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Some linoleum colors may be more prone to fading due to  exposure to direct sunlight than others. Over a period of time you may see subtle, slightly darker patches say underneath a chest. If you move such furniture though, the newly exposed area will fade in a short time, so you will not be able to tell the difference.

There is another phenomenon called “Ambering” that occurs during the manufacturing process of linoleum, though. While the linoleum is curing in the drying room, a yellowish film may appear on the surface of the linoleum due to the linseed oil oxidation process. So you may see some “yellowing” on your newly delivered product. But this film will disappear after the linoleum is exposed to either natural or artificial light. You don’t have to worry about dissipation of this yellow film prior to installation or prior to applying floor finish after your installation.

When we did Marmoleum Click floors at home, we did not really see any yellowing on our new product, even though we had dark and light colors. And as far as fading due to sunlight exposure is concerned, I am not too worried about it, because with a few hours of exposure, the darker patches will go away anyway!

Linoleum and Cork are both well known for their sound absorbing qualities. If you use linoleum sheets they will provide better sound reduction as compared to floating panel system. Same goes with Cork glue less plank system. Both linoleum and cork are naturally heat resistant, and hypoallergenic materials. Both of these resilient flooring products are warm to touch underfoot. Because of the strong heat barrier qualities of cork, though, it is not recommended over “in-floor radiant heating” system. Marmoleum Click, on the other hand, has been engineered to work well over in-floor radiant heating used in extreme climate conditions. Both materials are prone to scratches if not handled well. If moving furniture with sharp edges, it is recommended to have felt pads underneath.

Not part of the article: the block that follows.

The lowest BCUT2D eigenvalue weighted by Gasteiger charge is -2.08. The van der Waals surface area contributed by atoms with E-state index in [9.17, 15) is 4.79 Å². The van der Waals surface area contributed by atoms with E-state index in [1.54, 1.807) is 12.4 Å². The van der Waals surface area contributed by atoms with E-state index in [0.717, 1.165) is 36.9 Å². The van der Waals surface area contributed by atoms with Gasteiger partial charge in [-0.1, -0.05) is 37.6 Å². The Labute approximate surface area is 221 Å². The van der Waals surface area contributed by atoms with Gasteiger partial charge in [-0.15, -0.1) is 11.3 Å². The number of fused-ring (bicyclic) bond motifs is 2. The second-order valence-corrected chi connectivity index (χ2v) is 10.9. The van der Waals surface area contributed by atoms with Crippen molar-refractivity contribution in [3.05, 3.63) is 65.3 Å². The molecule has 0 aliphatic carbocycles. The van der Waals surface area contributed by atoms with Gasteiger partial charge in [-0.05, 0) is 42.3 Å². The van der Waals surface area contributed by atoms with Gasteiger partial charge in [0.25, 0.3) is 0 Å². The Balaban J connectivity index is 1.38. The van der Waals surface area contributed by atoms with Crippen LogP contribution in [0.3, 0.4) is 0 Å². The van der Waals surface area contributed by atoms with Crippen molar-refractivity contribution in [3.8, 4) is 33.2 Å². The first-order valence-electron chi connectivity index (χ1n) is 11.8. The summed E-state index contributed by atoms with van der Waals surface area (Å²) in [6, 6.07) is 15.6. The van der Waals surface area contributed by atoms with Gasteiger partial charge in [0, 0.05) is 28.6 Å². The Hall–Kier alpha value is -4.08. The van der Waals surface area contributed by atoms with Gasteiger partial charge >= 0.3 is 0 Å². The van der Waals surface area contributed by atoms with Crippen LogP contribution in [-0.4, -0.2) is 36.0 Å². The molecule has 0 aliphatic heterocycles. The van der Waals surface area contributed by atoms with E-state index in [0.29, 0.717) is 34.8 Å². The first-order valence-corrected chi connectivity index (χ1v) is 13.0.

Linoleum sheet, tiles and Cork tiles have been successfully installed in various building types, such as Commercial, Healthcare, Restaurants, retail, and Fitness. Visit this site to see some examples of Cork flooring: http://www.duro-design.com/index.cfm/page/cork.installations/installationId/86/

Just like linoleum, cork is available in many different colors and sizes. One can achieve a personalized space by creating their own floor design unique to their taste.

Linoleum and Cork floors are both easy to install, easy to maintain and durable. The cork needs proper sealant though to be resistant to stains and is more susceptible to dents if a heavy piece of furniture stands on it for a long time. It is also recommended to avoid direct sunlight on your cork floors depending on the color pigments used in the product.

I would suggest, see some examples where they have installed cork and linoleum. Walk on those floors. The touch and feel and look of these materials are distinctly different. You really have to like the texture, pattern that cork comes with. Your floors are your major investments, and you do not want to regret your decision for any reason later on.

Good Luck!